Are multi-tools (e.g. Dremel or similar rotary tool) good for cutting straight lines? No.
My rules of thumb:
- if you are cutting long, skinny things into shorter, skinny things, use a mitre saw (a.k.a. chop saw)
- if you are cutting long, skinny things into long, skinnier things, use a table saw
- if you are cutting sheets (not drywall) into convex polygons, use a circular saw and straight-edge guide (available from good tool suppliers)
- if you are cutting sheets into complicated, concave shapes, use a jigsaw
- if you are putting fancy edges on things, use a router
- if you are cutting drywall, use a utility knife
You can do #1 with a circular saw easily (with a guide), and #3 also. You can also do #2 with a circular saw and a guide clamped to the saw base. It's not fun, IMHO. You can do #1 on a table saw if it has a large enough table and a shop-made sled. You can also do #3 on a table saw with a large table and/or a helper and in-feed and out-feed rollers, and being very, very careful.
For home construction-type projects I would prioritize a drill + circular saw, table saw, mitre saw, jigsaw (if you are sure you are never going to cut something that isn't easily portable, you can swap mitre and circular saw positions). A reciprocating saw (sawzall) is indispensable for demolition work.
If you are doing more craft/furniture type woodworking, it would go: drill & table saw, mitre-saw, router, jigsaw.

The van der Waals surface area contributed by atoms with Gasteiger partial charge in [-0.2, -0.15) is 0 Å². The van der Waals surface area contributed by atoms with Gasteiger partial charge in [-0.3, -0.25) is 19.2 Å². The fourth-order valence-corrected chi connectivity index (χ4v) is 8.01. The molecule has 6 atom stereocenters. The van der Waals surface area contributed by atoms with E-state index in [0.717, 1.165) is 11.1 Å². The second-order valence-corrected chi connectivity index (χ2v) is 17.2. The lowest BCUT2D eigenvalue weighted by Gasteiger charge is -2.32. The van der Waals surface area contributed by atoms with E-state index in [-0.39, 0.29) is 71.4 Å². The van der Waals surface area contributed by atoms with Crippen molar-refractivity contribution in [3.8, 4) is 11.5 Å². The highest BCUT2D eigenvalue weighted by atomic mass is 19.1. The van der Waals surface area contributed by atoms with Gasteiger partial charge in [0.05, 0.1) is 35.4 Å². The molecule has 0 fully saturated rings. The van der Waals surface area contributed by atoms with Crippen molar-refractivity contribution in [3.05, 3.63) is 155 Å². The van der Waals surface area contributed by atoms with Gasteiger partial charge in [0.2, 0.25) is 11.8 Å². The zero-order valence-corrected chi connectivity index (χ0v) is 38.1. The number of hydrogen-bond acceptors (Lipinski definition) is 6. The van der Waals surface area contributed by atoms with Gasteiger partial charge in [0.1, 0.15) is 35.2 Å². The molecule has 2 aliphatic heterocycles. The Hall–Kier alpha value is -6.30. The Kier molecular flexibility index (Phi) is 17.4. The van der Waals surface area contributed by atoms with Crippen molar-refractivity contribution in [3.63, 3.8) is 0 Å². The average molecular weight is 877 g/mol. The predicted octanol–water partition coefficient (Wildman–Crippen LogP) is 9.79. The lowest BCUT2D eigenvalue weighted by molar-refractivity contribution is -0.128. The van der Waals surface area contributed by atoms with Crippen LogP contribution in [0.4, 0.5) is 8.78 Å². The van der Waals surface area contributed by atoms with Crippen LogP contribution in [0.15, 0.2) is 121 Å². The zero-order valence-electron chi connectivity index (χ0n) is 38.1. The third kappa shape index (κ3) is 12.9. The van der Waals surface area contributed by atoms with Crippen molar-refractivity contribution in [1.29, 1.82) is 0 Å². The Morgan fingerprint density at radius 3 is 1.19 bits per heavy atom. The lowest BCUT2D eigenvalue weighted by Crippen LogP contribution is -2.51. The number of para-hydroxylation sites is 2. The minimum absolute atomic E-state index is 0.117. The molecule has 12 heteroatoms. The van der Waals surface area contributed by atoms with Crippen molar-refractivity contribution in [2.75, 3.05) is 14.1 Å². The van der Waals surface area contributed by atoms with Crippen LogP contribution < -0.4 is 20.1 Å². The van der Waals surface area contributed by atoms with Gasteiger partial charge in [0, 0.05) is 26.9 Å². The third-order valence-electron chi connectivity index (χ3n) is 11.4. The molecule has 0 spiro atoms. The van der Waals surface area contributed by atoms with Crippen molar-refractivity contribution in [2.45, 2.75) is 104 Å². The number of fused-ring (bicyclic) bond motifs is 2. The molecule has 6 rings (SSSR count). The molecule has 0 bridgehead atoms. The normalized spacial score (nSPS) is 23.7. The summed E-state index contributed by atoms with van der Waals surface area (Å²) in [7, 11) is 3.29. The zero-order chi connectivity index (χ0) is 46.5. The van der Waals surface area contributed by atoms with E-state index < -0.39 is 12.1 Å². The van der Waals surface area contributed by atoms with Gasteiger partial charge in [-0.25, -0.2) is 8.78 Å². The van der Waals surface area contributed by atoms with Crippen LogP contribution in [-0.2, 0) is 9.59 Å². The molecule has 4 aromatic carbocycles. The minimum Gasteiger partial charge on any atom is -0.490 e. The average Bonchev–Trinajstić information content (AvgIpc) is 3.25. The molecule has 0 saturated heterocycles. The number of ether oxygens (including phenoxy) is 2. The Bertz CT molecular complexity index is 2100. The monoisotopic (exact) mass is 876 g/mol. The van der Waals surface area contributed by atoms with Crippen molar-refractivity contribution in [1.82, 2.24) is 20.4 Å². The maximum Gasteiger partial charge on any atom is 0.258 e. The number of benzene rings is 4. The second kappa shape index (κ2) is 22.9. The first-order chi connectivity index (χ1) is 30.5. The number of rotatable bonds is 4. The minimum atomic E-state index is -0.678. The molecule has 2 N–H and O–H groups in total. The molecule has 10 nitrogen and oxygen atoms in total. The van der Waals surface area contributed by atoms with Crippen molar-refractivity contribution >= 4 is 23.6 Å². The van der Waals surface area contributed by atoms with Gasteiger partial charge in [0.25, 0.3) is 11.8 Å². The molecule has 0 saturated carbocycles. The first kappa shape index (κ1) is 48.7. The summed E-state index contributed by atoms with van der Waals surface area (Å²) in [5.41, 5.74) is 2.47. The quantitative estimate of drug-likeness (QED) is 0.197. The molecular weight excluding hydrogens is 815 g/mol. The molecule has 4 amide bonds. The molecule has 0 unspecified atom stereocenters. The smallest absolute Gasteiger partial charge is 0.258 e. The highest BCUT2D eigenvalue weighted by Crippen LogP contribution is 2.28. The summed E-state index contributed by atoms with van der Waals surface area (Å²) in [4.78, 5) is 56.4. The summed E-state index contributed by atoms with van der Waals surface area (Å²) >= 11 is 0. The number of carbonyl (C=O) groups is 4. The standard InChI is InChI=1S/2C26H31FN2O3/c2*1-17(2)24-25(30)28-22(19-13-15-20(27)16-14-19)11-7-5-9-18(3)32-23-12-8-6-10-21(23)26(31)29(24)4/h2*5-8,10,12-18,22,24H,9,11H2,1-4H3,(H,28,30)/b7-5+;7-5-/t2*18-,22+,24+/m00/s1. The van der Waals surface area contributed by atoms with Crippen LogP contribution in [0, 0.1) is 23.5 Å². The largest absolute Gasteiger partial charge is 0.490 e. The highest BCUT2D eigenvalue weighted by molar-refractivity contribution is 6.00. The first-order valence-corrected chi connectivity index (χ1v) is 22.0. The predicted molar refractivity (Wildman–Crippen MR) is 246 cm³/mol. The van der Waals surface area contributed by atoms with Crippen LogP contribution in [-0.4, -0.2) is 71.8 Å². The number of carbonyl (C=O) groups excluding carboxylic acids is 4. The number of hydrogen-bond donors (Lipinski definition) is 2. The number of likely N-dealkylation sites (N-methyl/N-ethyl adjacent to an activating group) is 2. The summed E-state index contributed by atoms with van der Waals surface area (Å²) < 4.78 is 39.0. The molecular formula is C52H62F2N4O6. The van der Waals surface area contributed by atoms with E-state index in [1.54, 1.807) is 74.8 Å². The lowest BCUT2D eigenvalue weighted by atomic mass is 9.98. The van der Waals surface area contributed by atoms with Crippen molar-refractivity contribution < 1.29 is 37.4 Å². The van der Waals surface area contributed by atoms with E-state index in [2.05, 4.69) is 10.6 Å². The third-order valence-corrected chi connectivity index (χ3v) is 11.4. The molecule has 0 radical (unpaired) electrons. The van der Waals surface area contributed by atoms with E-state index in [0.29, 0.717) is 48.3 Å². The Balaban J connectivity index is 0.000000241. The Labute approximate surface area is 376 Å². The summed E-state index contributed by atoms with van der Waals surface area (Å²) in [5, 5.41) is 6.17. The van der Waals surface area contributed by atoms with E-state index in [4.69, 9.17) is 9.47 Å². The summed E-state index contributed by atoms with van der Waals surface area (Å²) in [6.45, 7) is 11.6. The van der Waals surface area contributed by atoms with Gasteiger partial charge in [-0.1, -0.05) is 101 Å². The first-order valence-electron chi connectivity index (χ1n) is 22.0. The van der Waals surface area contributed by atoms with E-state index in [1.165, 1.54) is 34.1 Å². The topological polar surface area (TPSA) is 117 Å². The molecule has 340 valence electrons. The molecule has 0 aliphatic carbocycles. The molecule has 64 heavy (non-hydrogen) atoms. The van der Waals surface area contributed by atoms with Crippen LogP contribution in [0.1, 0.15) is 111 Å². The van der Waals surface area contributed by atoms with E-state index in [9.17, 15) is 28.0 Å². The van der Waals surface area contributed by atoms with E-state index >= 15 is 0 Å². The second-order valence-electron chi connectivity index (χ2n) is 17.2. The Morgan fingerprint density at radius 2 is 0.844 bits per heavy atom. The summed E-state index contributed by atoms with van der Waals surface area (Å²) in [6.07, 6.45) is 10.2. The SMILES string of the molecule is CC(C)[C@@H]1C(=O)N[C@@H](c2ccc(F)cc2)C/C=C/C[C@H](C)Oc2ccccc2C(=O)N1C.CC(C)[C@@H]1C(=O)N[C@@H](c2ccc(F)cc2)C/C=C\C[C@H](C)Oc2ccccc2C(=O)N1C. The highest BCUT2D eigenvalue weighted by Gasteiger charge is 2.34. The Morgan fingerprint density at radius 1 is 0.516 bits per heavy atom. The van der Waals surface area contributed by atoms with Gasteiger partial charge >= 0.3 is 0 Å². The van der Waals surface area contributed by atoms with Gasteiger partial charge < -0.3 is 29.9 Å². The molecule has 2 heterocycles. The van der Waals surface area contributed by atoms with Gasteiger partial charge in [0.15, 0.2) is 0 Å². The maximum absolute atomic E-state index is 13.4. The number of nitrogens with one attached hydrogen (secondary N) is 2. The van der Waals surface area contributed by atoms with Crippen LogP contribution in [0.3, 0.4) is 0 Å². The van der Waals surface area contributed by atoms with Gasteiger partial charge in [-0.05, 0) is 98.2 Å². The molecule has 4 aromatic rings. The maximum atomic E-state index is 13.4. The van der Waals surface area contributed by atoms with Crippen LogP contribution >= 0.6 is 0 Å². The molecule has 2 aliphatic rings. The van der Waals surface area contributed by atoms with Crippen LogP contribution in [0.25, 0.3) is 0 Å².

You will also need one or two hand saws. I recommend Japanese saws.
You'll note that a drill is at the top of both lists, and the table saw is near the top of both. That's just my opinion. Others may differ, but when you learn how to really use the table saw, there isn't a lot you can't do with it. Here are some images from a Greenland-style kayak paddle I am building out of scrap wood I found around the house: All cuts were made on a table saw, with the exception of the cross-cuts for the parts I assembled the stock out of (2x4s ripped and cut up to eliminate the worst knots, and I could have easily done those on the table saw except that I have access to a mitre saw and it was quicker to skip the setup), and some touch up with a Japanese hand saw.
I think you will find using a multi-tool will be frustrating to get good results (I know, I know, poor carpenter, tools, blame, but I'm not claiming to be a good carpenter), but I own and still use a Dremel. It's about 20 years old, but while I use it much less now that I've built up my collection of other tools, there are still jobs I'll pull it out for because it really is the best (or easiest) tool for the job (or at least the best tool in my toolbox).